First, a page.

HARTFORD, Conn. (WTNH) — Connecticut’s hemp farmers are facing an uncertain future after state lawmakers voted to limit THC sales outside of dispensaries.

The legislation passed in the Connecticut House on Tuesday, would outlaw products with high levels of THC, the active ingredient in marijuana, from being sold in gas stations and smoke shops. The legislation is now headed to the Connecticut Senate.

The hemp and CBD industry say it’s a step backward and helps big businesses like dispensaries while leaving small cannabis businesses struggling to survive.

For Better Ways CBD it goes beyond growing pains.

“Probably will have to close,” said Duncan Markovich who co-founded the Better Ways CBD Branford shop.

Better Ways CBD just celebrated four years in business but the House-approved cannabis law provision requiring THC products containing more than one milligram per serving to be sold in a licensed dispensary jeopardizes it.

“That’s going to limit me. My product line will be cut over in half,” Markovich said. “Feel like, you’re getting pushed out and for what? Doing the right thing. We’ve been doing this for four years.”

The products are legal under federal law, which allows CBD products that contain high levels of THC to be sold on a 3% dry-weight basis. The new legislation would eliminate that.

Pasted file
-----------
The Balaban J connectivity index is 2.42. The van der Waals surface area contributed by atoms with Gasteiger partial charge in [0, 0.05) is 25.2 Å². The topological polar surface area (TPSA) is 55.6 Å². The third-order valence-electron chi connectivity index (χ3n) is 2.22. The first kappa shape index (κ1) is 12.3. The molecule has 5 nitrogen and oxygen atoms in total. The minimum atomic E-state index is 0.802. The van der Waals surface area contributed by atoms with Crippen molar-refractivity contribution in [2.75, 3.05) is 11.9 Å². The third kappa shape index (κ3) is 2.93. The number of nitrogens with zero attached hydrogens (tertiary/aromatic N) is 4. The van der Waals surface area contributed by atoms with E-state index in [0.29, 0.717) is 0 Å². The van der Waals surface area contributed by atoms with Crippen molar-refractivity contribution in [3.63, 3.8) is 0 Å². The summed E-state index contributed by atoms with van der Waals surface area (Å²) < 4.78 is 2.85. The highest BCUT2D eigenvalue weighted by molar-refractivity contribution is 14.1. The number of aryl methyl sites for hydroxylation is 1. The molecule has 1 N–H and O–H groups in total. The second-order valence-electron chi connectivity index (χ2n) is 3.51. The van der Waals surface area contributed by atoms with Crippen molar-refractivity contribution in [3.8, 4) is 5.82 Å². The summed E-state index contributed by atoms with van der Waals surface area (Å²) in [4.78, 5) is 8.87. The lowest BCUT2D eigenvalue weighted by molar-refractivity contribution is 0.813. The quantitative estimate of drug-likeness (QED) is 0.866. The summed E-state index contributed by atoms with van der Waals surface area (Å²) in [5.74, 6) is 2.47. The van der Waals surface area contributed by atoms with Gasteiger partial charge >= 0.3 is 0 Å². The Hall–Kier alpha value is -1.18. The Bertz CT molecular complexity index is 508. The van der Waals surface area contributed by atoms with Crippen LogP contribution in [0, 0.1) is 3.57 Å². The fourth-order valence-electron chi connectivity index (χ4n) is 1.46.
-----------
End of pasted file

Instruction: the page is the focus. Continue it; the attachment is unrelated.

Hamden State Representative Mike D’Agostino bought a jar of gummies at a smoke shop on the House floor that contained double the amount of THC that can be sold in dispensaries.

The Connecticut Hemp Industry Association agrees it’s a problem. 

“We fully support that mission, however, they have crafted the language in a way that significantly impacts the hemp industry,” said Becky Goetsch, owner of Running Brook Hemp Company. 

“It’ll be very challenging to adapt to this and stay in business,” Goetsch said.

Goetsch told News 8 that hemp is one of their top-selling crops and under the provision, she would have to reformulate and repackage every product she makes.

“The expense of that is significant,” Goetsch said. “We’re not at an intoxicating level of THC absolutely not, but those products will still be illegal by the standards laid out in this bill.”

The legislation still needs to pass through the Senate and Gov. Ned Lamont needs to approve it before it becomes law.

If passed the deadline to cultivate and repackage these products would be July 1.